A recent Vermont court decision continues the shut-out being tossed by the state of Vermont against MPHJ. You can read the full decision here.
Just to recap the proceedings before getting to the latest decision:
- On May 13, 2013 the State of Vermont sued MPHJ in Vermont state court alleging violations of Vermont’s consumer protection law.
- MPHJ removed the case to federal court and requested dismissal of the case due to a lack of personal jurisdiction.
- Vermont filed a motion to remand on July 8, 2013 and District Judge William Sessions heard arguments on February 25, 2014.
- Judge Sessions found that the federal court lacked jurisdiction and thus granted the state’s motion to remand on April 15, 2014.
- MPHJ appealed to the
SecondFederal Circuit*, which affirmed the remand. State of Vermont v. MPHJ Technology Investments, LLC, Nos. 2014-1481, 2014-137, 2014 WL 3938955 ( 2dFed. Cir. Aug. 11, 2014)
With the case in state court, Vermont Superior Court Judge Helen Toor heard the parties’ positions on the propriety of personal jurisdiction over MPHJ (note that Judge Sessions declined to decide this issue as he believed it was premature), i.e., whether MPHJ had minimum contacts with the state and whether it would be fair to exercise jurisdiction over MPHJ in the event that minimum contacts exists.
MPHJ and the state’s position differed mainly in the characterization of the letters that MPHJ sent. MPHJ indicated that it was just a patentee defending its rights. MPHJ relied on long-standing precedent that allows patentees to send demand letters to allegedly infringing parties (generally) without fear of being hailed into the infringer’s jurisdiction. In contrast, the State (and ultimately, the Court) focused on the alleged illegality of the letters themselves. In other words, since the State has alleged the letters violate Vermont’s consumer protection statute, the letters are sufficient, in and of themselves, to establish minimum contacts with the state where the letters were received. The court analogized to cases involving text messages and mailings in violation of consumer protection laws, libel suits where the libeler was in a different jurisdiction than the libelee, and phone calls made in violation of the Telephone Consumer Protection Act.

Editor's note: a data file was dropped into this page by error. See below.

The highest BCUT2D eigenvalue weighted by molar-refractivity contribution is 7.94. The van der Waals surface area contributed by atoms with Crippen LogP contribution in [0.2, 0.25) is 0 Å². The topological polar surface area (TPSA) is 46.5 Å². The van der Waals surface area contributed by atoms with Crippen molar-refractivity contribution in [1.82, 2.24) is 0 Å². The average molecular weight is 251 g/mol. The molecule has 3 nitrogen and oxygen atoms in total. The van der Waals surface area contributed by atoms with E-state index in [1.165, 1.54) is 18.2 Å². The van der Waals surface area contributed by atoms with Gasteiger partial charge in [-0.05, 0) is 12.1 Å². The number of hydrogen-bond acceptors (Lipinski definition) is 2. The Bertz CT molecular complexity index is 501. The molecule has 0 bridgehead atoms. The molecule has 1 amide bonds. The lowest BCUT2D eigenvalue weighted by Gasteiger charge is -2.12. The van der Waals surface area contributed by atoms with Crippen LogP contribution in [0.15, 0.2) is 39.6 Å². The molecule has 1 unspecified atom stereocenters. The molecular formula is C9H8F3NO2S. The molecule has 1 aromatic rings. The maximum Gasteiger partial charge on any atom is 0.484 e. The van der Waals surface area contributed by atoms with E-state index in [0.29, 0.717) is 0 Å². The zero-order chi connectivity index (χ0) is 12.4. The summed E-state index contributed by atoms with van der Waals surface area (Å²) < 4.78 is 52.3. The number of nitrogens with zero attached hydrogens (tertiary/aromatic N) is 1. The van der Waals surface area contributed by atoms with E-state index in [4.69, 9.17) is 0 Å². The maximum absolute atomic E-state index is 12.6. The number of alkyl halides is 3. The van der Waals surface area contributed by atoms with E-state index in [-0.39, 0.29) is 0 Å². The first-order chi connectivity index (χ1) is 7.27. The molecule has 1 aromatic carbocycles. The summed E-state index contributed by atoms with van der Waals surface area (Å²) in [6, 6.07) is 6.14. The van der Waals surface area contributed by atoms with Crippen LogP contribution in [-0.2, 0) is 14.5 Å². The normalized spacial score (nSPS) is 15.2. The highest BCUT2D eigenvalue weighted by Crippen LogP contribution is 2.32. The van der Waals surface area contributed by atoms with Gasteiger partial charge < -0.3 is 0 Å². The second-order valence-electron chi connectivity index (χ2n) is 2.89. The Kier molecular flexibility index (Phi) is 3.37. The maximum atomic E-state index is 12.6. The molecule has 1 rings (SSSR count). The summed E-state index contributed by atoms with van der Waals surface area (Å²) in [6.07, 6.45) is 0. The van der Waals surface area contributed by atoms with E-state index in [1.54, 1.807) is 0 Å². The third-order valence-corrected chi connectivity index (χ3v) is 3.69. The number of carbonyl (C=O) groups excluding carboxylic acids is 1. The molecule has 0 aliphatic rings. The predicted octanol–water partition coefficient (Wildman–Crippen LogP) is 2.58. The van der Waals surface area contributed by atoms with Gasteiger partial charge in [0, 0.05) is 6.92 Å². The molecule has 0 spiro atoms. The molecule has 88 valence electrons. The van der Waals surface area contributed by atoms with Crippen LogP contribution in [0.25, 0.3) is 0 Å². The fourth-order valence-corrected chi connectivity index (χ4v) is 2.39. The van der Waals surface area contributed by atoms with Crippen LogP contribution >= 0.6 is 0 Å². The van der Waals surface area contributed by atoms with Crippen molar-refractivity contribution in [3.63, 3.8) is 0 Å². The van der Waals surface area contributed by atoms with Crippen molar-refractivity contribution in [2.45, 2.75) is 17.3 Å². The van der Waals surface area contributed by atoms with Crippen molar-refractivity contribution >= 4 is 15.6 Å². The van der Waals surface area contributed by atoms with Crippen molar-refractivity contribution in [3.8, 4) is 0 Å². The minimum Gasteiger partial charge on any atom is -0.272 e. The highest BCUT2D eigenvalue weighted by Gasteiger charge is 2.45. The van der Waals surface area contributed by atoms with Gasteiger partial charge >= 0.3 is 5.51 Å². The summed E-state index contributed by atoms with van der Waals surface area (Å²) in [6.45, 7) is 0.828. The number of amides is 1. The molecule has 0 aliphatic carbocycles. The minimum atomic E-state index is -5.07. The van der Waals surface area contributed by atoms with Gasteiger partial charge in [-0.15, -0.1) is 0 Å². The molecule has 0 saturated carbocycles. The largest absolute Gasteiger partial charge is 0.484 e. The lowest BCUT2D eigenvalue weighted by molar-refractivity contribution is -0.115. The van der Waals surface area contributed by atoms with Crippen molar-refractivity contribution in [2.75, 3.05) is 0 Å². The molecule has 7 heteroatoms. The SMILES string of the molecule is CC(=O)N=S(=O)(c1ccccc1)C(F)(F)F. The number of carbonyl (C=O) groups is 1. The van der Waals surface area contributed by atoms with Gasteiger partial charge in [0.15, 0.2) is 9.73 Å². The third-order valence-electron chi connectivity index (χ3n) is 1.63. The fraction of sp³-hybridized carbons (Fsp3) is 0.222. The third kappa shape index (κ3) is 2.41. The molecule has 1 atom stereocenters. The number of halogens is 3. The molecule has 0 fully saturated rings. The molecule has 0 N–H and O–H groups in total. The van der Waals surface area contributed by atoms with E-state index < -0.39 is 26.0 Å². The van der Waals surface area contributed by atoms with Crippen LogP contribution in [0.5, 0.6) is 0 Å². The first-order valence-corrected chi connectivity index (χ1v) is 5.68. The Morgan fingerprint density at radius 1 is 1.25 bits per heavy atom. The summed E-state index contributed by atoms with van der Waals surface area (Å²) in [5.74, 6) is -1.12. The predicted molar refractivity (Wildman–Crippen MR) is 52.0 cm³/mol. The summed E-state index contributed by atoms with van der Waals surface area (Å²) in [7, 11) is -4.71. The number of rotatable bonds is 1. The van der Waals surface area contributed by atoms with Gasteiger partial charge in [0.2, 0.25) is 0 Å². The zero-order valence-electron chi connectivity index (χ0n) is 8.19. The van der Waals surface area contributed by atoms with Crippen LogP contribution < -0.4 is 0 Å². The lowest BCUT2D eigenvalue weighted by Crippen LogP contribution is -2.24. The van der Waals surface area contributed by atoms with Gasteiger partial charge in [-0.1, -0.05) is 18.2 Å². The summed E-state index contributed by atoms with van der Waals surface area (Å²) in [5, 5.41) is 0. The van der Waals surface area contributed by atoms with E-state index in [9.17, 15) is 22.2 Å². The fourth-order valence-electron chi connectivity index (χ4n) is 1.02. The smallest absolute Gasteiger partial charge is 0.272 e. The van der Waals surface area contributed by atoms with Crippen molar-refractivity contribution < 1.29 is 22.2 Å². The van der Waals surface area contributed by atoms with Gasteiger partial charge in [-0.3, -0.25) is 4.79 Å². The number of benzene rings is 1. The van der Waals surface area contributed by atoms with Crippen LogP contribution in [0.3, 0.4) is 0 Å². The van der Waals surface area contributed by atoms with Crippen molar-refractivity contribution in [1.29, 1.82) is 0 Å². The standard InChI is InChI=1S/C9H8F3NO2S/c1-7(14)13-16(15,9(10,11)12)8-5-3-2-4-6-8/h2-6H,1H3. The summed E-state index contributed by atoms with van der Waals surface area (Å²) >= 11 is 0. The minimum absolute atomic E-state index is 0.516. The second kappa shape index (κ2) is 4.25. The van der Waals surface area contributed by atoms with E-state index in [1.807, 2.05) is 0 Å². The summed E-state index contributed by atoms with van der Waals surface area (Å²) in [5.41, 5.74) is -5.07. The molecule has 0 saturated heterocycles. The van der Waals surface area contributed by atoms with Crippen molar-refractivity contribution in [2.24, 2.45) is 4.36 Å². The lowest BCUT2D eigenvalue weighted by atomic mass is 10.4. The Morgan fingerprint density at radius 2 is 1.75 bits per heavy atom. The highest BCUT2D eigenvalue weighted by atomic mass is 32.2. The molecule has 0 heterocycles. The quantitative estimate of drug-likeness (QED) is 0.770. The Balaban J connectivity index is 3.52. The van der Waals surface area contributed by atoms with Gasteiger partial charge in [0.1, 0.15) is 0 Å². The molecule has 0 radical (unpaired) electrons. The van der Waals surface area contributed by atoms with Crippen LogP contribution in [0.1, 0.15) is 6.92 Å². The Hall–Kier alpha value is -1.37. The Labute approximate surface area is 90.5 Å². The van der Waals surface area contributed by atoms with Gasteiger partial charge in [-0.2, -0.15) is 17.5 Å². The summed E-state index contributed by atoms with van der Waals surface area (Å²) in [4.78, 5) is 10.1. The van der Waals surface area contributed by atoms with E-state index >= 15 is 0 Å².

The importance of the court’s insight should not be understated. My brief review of the cases cited by the court allow for much fewer contacts with the forum state than one would normally expect under standard personal jurisdiction factual scenarios. We are basically in a hybrid civil-criminal scenario, where illegal activity, once committed in a state comes under the jurisdiction of that state. We wouldn’t bat an eye at a state prosecutor charging an out-of-state person for a crime committed in the prosecutor’s state, and in much the same way, we shouldn’t be surprised if a business sends an illegal letter to a state resident and the state decides to prosecute.
The court then assessed whether or not, in spite of the minimum contacts, it would be fair to MPHJ to defend itself in Vermont. Weighing heavily against MPHJ is the fact that it was the state, itself, as the plaintiff, and that MPHJ’s letters threatened suit of the alleged infringers (which would necessarily take place in Vermont) and ultimately the court found that it would be fair to subject MPHJ to the suit in Vermont courts.
Next up for the court will likely be discovery issues…this could take a while.
*ed. – Thanks to Walter Judge of Downs Rachlin Martin PLLC for pointing out that it was the Federal Circuit that reviewed the remand decision of Judge Sessions, not the Second Circuit as set forth in Judge Toor’s opinion.